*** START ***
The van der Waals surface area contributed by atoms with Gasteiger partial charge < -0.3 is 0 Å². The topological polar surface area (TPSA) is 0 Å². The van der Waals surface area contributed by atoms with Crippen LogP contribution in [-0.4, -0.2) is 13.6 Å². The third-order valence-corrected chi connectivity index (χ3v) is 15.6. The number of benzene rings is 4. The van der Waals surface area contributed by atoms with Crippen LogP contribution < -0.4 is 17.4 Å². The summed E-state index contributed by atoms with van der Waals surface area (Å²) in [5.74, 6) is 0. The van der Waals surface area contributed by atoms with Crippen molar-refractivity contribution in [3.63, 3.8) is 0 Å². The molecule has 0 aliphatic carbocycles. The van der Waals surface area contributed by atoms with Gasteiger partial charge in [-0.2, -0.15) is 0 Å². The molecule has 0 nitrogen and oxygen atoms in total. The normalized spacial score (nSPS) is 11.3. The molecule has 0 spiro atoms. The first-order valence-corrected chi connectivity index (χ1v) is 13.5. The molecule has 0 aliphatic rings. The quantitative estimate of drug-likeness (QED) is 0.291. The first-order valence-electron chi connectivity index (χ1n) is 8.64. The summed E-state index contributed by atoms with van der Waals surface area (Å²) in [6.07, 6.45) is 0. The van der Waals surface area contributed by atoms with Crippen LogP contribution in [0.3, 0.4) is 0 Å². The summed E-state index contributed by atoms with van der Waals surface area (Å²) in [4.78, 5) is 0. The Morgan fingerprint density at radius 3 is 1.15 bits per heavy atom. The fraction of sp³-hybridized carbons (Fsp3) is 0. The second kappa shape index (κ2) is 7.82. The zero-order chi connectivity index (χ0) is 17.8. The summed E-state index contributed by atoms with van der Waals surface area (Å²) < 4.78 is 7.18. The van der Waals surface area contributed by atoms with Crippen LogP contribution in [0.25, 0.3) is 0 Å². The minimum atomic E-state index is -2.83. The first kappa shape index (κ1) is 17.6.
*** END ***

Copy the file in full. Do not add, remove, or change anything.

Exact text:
The van der Waals surface area contributed by atoms with Gasteiger partial charge < -0.3 is 0 Å². The topological polar surface area (TPSA) is 0 Å². The van der Waals surface area contributed by atoms with Crippen LogP contribution in [-0.4, -0.2) is 13.6 Å². The third-order valence-corrected chi connectivity index (χ3v) is 15.6. The number of benzene rings is 4. The van der Waals surface area contributed by atoms with Crippen LogP contribution < -0.4 is 17.4 Å². The summed E-state index contributed by atoms with van der Waals surface area (Å²) in [5.74, 6) is 0. The van der Waals surface area contributed by atoms with Crippen molar-refractivity contribution in [3.63, 3.8) is 0 Å². The molecule has 0 aliphatic carbocycles. The van der Waals surface area contributed by atoms with Gasteiger partial charge in [-0.2, -0.15) is 0 Å². The molecule has 0 nitrogen and oxygen atoms in total. The normalized spacial score (nSPS) is 11.3. The molecule has 0 spiro atoms. The first-order valence-corrected chi connectivity index (χ1v) is 13.5. The molecule has 0 aliphatic rings. The quantitative estimate of drug-likeness (QED) is 0.291. The first-order valence-electron chi connectivity index (χ1n) is 8.64. The summed E-state index contributed by atoms with van der Waals surface area (Å²) in [6.07, 6.45) is 0. The van der Waals surface area contributed by atoms with Crippen LogP contribution in [0.3, 0.4) is 0 Å². The summed E-state index contributed by atoms with van der Waals surface area (Å²) in [4.78, 5) is 0. The Morgan fingerprint density at radius 3 is 1.15 bits per heavy atom. The fraction of sp³-hybridized carbons (Fsp3) is 0. The second kappa shape index (κ2) is 7.82. The zero-order chi connectivity index (χ0) is 17.8. The summed E-state index contributed by atoms with van der Waals surface area (Å²) < 4.78 is 7.18. The van der Waals surface area contributed by atoms with Crippen LogP contribution in [0.25, 0.3) is 0 Å². The minimum atomic E-state index is -2.83. The first kappa shape index (κ1) is 17.6.